19th October 2015

Advanced Scoring

Run numbers through a complex grading system without resorting to enormous nested IF() statements…

Simple IF() statements can be used to assign a grade based on a value, for example:


However, as one adds more grading bands and possibly more than variable to assess, these statements will become much larger and more difficult to maintain. It is much better to make use of a table against which grades can be looked up. Here is an example:

This table has 6 grades – E to A* – and thresholds for 3 stats that must all be reached before the relevant grade is achieved. We now need a formula that will be able to identify the highest row number where all 3 threshold have been met, and return the appropriate grade from this row number. INDEX() can easily perform the second part of that sentence:


So how do we return the correct row number? As is often the case when using Excel to find a row using a number of criteria, SUMPRODUCT(MAX()) is the answer. Within the MAX() statement we place a number of boolean statements. SUMPRODUCT() allows us to assess whole arrays in each of these booleans, so we use them to test a number against a whole column of the grading table:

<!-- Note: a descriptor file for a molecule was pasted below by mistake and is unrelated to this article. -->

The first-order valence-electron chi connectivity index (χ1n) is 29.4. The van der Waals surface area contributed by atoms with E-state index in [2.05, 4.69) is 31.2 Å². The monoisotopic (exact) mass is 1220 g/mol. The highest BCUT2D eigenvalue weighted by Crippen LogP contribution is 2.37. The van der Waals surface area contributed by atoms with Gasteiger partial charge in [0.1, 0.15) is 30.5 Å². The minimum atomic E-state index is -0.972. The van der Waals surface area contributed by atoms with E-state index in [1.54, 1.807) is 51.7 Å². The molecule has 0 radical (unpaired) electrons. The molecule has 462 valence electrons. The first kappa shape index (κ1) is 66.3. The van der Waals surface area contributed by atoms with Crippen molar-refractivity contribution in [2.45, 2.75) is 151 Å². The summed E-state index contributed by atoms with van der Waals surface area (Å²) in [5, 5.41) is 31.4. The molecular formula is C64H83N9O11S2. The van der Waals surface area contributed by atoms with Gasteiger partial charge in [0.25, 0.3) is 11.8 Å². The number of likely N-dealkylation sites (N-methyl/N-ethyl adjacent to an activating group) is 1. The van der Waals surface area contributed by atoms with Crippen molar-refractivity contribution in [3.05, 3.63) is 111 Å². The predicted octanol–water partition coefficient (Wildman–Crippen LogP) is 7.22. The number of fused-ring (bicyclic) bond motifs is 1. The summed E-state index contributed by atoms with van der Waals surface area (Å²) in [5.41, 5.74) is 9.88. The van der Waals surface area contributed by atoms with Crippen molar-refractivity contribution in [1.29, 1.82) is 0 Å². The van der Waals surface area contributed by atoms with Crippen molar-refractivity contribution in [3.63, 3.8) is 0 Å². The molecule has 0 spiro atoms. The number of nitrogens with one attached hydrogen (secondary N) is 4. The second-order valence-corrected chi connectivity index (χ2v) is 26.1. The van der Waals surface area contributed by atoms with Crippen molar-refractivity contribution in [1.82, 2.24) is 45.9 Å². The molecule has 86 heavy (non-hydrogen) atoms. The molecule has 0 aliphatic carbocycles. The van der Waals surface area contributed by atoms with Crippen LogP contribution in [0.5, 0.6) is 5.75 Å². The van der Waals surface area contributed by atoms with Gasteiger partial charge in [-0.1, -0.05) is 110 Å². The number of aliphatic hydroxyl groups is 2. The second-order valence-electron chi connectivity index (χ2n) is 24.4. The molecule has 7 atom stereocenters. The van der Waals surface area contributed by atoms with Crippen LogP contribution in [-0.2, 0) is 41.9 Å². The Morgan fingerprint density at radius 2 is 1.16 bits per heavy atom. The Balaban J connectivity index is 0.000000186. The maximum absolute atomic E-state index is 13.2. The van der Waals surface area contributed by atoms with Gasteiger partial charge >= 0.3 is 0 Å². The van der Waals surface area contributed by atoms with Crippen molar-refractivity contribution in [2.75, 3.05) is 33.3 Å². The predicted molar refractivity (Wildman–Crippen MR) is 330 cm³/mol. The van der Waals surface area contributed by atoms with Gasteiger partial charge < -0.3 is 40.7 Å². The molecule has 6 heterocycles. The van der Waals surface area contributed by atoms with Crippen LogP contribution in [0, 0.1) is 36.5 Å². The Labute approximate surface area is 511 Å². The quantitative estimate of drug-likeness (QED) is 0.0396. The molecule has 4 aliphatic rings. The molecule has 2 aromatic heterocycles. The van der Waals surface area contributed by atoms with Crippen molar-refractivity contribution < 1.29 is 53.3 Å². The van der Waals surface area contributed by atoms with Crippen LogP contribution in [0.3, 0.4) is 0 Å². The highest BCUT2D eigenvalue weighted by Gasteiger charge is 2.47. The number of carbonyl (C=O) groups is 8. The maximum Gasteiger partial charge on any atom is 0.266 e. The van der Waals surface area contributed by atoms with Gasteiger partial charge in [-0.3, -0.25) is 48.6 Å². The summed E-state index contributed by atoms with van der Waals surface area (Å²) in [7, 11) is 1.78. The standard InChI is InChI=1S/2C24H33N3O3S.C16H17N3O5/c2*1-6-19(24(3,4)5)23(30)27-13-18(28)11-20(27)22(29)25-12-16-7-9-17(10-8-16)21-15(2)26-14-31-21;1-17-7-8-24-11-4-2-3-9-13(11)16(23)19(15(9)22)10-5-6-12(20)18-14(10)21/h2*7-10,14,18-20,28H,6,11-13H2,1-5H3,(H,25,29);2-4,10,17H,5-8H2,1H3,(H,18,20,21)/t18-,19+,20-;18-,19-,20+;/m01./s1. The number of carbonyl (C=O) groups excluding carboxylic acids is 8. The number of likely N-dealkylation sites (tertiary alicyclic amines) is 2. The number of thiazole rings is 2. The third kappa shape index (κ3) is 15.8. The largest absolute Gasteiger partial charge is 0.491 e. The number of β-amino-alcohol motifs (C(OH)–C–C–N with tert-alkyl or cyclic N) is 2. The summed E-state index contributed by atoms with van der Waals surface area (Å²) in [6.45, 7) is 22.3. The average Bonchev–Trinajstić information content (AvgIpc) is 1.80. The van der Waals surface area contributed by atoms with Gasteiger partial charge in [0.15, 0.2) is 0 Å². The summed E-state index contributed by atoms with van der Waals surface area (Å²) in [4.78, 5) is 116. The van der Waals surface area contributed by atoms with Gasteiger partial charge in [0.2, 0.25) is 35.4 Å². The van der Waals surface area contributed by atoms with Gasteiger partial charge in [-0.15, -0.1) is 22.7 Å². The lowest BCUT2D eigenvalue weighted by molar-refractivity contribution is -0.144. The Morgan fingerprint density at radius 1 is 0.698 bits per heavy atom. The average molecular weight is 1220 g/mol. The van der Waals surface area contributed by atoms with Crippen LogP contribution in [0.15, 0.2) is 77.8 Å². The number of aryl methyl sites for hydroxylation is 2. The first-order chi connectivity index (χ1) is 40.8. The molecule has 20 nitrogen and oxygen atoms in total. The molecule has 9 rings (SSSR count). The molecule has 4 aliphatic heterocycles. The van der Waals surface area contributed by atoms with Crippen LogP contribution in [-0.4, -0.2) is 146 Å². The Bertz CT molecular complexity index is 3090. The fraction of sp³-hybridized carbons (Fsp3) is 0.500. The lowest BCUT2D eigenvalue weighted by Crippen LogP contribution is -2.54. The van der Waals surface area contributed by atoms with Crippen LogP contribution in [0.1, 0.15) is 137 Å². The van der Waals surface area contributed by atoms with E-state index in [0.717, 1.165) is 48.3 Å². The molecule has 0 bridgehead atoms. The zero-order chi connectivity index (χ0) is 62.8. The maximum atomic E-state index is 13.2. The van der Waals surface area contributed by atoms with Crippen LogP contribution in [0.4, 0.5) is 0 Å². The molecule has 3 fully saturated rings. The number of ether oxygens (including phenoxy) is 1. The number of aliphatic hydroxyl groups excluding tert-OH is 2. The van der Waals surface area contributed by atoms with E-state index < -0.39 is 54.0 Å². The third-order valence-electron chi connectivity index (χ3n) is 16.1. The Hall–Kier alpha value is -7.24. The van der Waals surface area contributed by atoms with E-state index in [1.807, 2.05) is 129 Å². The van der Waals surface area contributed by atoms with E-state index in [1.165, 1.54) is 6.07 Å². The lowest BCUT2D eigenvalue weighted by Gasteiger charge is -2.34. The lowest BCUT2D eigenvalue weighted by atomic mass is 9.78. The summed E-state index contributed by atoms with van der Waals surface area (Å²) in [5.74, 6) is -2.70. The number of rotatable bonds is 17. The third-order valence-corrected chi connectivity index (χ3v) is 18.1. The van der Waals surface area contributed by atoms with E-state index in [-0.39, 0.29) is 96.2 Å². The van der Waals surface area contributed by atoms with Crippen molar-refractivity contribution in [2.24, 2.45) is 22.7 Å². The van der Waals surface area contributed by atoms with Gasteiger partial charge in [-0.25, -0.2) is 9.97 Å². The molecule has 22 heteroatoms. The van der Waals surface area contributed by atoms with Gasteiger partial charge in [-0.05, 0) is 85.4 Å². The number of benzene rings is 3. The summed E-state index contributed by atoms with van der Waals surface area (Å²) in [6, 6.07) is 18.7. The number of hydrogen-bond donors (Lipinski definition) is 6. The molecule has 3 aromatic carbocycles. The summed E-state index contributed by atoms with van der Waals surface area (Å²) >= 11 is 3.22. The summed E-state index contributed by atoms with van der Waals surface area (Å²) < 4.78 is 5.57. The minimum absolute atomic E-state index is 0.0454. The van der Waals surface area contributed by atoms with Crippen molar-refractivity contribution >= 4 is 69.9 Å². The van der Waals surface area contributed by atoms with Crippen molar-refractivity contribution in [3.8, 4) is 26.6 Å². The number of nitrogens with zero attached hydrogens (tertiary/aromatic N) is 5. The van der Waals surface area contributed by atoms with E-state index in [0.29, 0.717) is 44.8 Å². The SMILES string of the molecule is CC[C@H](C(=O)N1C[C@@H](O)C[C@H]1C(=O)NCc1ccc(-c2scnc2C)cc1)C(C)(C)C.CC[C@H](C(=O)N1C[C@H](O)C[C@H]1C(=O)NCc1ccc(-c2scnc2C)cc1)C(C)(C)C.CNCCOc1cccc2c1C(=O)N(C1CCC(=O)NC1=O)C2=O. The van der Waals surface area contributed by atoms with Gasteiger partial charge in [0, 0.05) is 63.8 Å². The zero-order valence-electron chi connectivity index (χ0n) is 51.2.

--(53800>=$D2:$D7) returns {1,1,1,1,0,0}

When we multiply several booleans together, each checking an array of the same rows but a different column, we end up with a single array of TRUE’s and FALSE’s (represented as 1 or 0), e.g. {1,1,0,0,0,0}. Multiply this array together with the actual row numbers to get an array of row numbers where all thresholds have been met:

{1,1,0,0,0,0}*ROW($A$2:$A$7) returns {2,3,0,0,0,0}

Because we have placed this within a MAX() statement, the highest row number is returned and passed into the INDEX() statement. When using this method, the grades must be sorted ascending in their table – attempting the reverse using a MIN() statement will only work when the best grade has been achieved (otherwise MIN() will return a 0). Here is an example of the full formula:

=INDEX('Scoring Table'!$A$2:$A$7,SUMPRODUCT(MAX(--($D$7>='Scoring Table'!$B$2:$B$7)*--($D$8>='Scoring Table'!$C$2:$C$7)*--($D$9>='Scoring Table'!$D$2:$D$7)*ROW('Scoring Table'!$A$2:$A$7))))

Click here to see this method in action.